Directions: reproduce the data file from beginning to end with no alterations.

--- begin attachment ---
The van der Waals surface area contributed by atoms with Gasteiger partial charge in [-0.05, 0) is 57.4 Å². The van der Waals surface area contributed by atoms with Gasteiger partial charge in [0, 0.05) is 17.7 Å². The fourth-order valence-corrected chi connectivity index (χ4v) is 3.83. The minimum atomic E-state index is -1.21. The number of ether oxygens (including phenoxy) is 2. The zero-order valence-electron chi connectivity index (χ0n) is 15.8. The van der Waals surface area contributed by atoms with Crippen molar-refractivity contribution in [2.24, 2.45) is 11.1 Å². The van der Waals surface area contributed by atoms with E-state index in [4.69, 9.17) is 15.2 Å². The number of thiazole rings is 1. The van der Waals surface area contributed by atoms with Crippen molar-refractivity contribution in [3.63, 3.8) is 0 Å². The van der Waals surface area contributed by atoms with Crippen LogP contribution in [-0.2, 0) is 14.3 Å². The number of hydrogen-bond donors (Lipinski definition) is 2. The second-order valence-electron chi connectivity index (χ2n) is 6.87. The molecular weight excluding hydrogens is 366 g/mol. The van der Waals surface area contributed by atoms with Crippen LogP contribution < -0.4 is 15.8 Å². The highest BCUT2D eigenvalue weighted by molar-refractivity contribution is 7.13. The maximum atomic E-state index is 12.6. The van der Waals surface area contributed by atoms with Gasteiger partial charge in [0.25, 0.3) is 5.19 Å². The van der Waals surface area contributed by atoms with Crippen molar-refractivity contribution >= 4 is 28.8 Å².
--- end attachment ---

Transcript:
The van der Waals surface area contributed by atoms with Gasteiger partial charge in [-0.05, 0) is 57.4 Å². The van der Waals surface area contributed by atoms with Gasteiger partial charge in [0, 0.05) is 17.7 Å². The fourth-order valence-corrected chi connectivity index (χ4v) is 3.83. The minimum atomic E-state index is -1.21. The number of ether oxygens (including phenoxy) is 2. The zero-order valence-electron chi connectivity index (χ0n) is 15.8. The van der Waals surface area contributed by atoms with Crippen molar-refractivity contribution in [2.24, 2.45) is 11.1 Å². The van der Waals surface area contributed by atoms with E-state index in [4.69, 9.17) is 15.2 Å². The number of thiazole rings is 1. The van der Waals surface area contributed by atoms with Crippen molar-refractivity contribution in [3.63, 3.8) is 0 Å². The van der Waals surface area contributed by atoms with Crippen LogP contribution in [-0.2, 0) is 14.3 Å². The number of hydrogen-bond donors (Lipinski definition) is 2. The second-order valence-electron chi connectivity index (χ2n) is 6.87. The molecular weight excluding hydrogens is 366 g/mol. The van der Waals surface area contributed by atoms with Crippen LogP contribution < -0.4 is 15.8 Å². The highest BCUT2D eigenvalue weighted by molar-refractivity contribution is 7.13. The maximum atomic E-state index is 12.6. The van der Waals surface area contributed by atoms with Gasteiger partial charge in [0.25, 0.3) is 5.19 Å². The van der Waals surface area contributed by atoms with Crippen molar-refractivity contribution >= 4 is 28.8 Å².